• Bayesian Reasoning: Finally, although Bayes' Theorem has been around since the 18th century, it has finally come into its due. It is now widely recognized as an essential component of human reasoning. In fact it happens to be the correct mathematical model for all valid empirical reasoning, and as such, it is crucial to understand it, so you can better understand how to detect weak or flawed arguments and build strong and valid ones. I have done my best to explain it (and its applicability to many tasks in critical thinking) for an audience of humanities majors in Proving History (2012) [print | kindle] (no more than primary school math required). I have also arranged an online calculating tutorial [Bayesian Calculator] and provided a video that really brings it down to basics [Bayes' Theorem: Lust for Glory!]. A good brief and basic intro to all statistical and Bayesian reasoning (especially for non-mathematicians) is Thinking Statistically (Uri Bram, 2012) [print | kindle]. For a more advanced but elegant explanation of why Bayesian reasoning underlies all sound scientific reasoning, see Scientific Reasoning: The Bayesian Approach, 3rd ed. (Colin Howson & Peter Urbach, 2005) [print]. But for beginners, it's essential to understand even basic statistical and probabilistic reasoning, and to that end, start with Innumeracy: Mathematical Illiteracy and Its Consequences (Paulos, 1988) [print | kindle], A Mathematician Reads the Newspaper (Paulos, 1997) [print], and Proofiness: How You're Being Fooled by the Numbers (Seife, 2010) [print | kindle]. For basic skills, most of the math you'll ever really need is in Math Doesn't Suck (McKellar, 2008) [print].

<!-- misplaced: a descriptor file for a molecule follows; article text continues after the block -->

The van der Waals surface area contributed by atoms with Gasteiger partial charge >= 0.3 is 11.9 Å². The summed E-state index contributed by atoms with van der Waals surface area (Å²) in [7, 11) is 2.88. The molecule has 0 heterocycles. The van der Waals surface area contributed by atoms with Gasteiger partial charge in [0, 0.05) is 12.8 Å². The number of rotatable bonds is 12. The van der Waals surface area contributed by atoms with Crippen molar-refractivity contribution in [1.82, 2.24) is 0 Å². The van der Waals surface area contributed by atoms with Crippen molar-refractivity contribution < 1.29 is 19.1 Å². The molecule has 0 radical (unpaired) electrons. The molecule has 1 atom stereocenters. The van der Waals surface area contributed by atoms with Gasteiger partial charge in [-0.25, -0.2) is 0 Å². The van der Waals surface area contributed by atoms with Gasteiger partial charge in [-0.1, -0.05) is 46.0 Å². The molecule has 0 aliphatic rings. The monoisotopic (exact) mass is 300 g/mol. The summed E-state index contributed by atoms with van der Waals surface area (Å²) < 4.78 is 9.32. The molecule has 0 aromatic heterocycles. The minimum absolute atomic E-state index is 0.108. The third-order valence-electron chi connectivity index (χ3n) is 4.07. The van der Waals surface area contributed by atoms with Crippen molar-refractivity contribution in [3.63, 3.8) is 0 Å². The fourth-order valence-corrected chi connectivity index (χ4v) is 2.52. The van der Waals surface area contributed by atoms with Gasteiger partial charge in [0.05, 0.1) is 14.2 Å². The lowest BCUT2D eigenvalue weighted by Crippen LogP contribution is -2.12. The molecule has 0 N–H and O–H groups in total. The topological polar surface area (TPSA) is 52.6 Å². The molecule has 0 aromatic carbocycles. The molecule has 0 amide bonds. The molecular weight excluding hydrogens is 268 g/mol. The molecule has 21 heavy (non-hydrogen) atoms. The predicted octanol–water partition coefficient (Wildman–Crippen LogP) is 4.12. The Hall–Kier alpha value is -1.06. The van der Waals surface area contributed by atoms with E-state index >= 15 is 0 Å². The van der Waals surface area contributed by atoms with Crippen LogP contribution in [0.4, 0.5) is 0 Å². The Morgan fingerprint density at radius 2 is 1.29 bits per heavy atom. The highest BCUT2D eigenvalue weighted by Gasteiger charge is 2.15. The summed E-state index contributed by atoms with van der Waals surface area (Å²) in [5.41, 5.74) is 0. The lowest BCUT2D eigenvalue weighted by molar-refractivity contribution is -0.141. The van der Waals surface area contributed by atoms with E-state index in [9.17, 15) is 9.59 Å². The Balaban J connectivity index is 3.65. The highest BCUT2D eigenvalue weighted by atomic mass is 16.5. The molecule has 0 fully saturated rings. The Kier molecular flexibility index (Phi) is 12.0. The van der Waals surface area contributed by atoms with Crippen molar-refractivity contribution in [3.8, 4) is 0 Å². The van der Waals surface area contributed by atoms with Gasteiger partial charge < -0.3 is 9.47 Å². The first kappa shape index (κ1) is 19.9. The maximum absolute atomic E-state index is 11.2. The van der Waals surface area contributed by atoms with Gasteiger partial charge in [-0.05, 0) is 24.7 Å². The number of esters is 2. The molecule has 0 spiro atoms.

• A Reliable & Consistent Epistemology: Most important is how you know what you know, and what standards and methods you apply to the task of forming reliable beliefs. It's essential that your epistemology be, in fact, demonstrably reliable. See my thorough treatment of that subject (for forming your own reliable worldview) in Sense and Goodness without God [print | kindle] and Peter Boghossian's skillful treatment of the subject (for challenging others to form a reliable worldview) in A Manual for Creating Atheists [pre-order print | kindle edition in the works]. It's also essential that your epistemology be applied fairly and consistently (and thus applied even to your most cherished or certain beliefs, with the same standards you apply to all other claims and beliefs). You should apply the principles in John Loftus, The Outsider Test for Faith [print | kindle], to all beliefs and claims (not just religions, which is only the example Loftus deploys), including moral beliefs, political beliefs, and everything else.